With so much fuss over McDonald’s workers’ pay in the U.S. and their apparent inability to survive on their income, how is it possible that the hamburger chain can operate nearly 900 locations in Australia where the minimum wage is $15 per hour? Well there isn’t any magic involved and the solutions probably wouldn’t translate well to America. So, striking fast food workers please do not get overly excited.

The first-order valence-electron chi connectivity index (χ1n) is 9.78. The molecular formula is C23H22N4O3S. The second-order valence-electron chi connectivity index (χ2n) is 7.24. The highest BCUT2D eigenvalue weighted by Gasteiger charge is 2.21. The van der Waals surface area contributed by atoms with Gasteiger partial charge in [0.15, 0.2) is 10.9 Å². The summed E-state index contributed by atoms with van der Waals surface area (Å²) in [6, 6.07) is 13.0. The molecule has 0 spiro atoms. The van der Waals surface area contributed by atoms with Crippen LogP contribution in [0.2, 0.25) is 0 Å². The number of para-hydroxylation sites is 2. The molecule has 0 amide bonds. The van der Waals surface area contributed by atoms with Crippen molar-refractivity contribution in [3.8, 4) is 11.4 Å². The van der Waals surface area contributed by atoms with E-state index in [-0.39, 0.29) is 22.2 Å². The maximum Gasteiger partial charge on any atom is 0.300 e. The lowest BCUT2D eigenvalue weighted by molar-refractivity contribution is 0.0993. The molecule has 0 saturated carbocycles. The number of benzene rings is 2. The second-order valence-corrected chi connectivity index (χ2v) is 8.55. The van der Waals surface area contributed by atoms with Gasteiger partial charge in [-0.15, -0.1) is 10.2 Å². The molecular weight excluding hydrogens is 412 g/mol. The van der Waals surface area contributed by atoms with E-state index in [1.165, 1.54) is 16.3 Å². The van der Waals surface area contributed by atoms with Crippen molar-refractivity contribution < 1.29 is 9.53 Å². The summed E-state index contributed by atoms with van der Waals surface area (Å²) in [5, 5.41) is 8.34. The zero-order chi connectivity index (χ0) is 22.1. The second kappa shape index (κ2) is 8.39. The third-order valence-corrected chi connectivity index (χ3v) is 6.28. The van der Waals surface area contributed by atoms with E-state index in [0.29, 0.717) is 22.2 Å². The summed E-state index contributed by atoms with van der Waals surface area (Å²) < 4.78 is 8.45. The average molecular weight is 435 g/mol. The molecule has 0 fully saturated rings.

As expected, the higher labor costs in Australia and some other countries translate intohigher menu prices and lower profits. While in the U.S. labor costs are 25-30% of total revenue, it’s estimated that that number globally is closer to 45%. The chart below shows Big Mac prices around the world relative to wages. Also in Australia in particular, there is a slight wrinkle in the minimum wage laws that fast food restaurants take advantage of. Workers down under younger than 16 are only required to be paid $8 per hour and McDonald’s Corporation (NYSE:MCD) does their best to staff as many of these young, cheap folks as possible.
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